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Smartboxes is an esoteric programming language that takes the idea that functions are the same as lookup tables to the logical conclusion.

The name is based on Alan Kay's comment that all a language needs is smart boxes that hold other smart boxes.

A function is a (potential infinite) set of mappings from key->value.

(Pure Prolog can be thought of as a mapping from key->key.)


<map>        ::= "{}" | "{" <clauses> "}"
<clauses>    ::= <clause> | <clause> <separator> <clauses>
<separator>  ::= " " | ","
<clause>     ::= <key> [":-" <predicates> ";"] ["->" <body>]
<key>        ::= <literal>
<predicates> ::= <key> | <key> <separator> <predicates>
<body>       ::= <literal>
<literal>    ::= anything that is made up of solely letters and numbers 
<lookup>     ::= <map> "." <key>

I borrowed the syntax for maps from Connection Machine Lisp's xappings


A map is an unordered set of ordered pairs, each ordered pair has an key and a value which can be any kind of object But the keys have to be distinct.

{yertle->turtle horton->elephant}

If there is no value, the value is the same as the key.

{ball->red orange grass->green black}
is the same as
{ball->red orange->orange grass->green black->black}


a vector is a map where the keys are consecutive integers starting with zero. We can abbreviate it by writing its values in order surrounded by brackets.

<vector> ::= "[]" | "[" <bodies> "]"
<bodies> ::= <body> | <body> <separator> <bodies>
<map> ::= "{}" | "{" <clauses> "}" | <vector>
{1->on 2->pop 0->hop}
may be written as
[hop on pop]


We can retrieve the values with dot notation.

{green->ugly blue->beautiful}.green
=> ugly

We can also make some keys depend on the existence of other keys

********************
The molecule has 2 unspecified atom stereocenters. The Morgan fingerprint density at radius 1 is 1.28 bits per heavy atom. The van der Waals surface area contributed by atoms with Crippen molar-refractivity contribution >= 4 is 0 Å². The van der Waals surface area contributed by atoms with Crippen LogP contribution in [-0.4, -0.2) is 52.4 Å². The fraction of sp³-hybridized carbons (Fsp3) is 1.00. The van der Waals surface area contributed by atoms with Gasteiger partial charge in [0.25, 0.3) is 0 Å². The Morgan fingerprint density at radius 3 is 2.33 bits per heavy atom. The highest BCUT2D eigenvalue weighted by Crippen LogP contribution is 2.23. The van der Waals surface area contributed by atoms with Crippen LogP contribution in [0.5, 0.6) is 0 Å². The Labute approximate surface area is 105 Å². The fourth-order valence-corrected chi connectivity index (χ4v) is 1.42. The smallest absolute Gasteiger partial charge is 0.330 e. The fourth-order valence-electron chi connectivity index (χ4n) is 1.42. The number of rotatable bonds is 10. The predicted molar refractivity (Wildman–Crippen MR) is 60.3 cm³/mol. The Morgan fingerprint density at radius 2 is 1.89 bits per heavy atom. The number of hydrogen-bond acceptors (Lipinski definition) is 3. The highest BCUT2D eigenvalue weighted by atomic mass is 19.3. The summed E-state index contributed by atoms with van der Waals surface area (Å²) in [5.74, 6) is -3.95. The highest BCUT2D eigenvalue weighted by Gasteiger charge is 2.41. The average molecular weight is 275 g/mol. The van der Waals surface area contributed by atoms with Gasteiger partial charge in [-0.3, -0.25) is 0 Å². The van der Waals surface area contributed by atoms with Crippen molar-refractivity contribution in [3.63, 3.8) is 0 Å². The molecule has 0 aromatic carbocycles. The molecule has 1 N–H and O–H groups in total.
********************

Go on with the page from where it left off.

{sunbathe:-sunny,warm;->cocobeach, sunny cold}.sunbathe
=> nil
{sunbathe:-sunny,warm;->cocobeach sunny warm}.sunbathe

infinite maps

This is all depressingly finite. If we want to abstract over values we're going to need variables.

<variable> ::= "_" <literal>
<key> ::= <variable> | <literal> | <map>
<body> ::= <key> | <lookup>
(this means that keys can be arbitrarily nested and contain the results of looking up a function)

There are three sorts of infinite maps.

A constant map has the same value for every index.
The universal map is the set of all objects.
A lazy map uses a function to compute a value given the index.

Infinite maps may have a finite number of explicit exceptions.

 {1->5 10->3 100->3.14 _x->0}


unification is used for lookups, allowing for programming in logic

{[bird dove] [flies _x]:-[bird _x];}.[flies _a]
=> [flies dove]


Mathematical functions like difference and product take a vector of values.

{[fact 0]->1 [fact _X]->product.[_X [fact difference.[_X 1]]]}.[fact 3]
=> 6

As execution proceeds the first form is looked up in its static environment and then the next form is looked up in the result, this continues until there are no more forms to look up. I haven't fully worked out how to properly indicate which environment various forms are looked up in, and when.


If we define an integer as a linked-list Church numeral, basic arithmetic can be implemented(if inefficiently).

{[same _Y _Y]
 [dec 0]->err
 [dec _X] :-
   [same _self {
     [_acc [1 _acc]]->_acc
     [_acc _X]-> _self.[[1 _acc] _X]
   }];-> _self.[0 _X]
}.[dec [1 [1 [1 0]]]]
=> [1 [1 0]]

See Also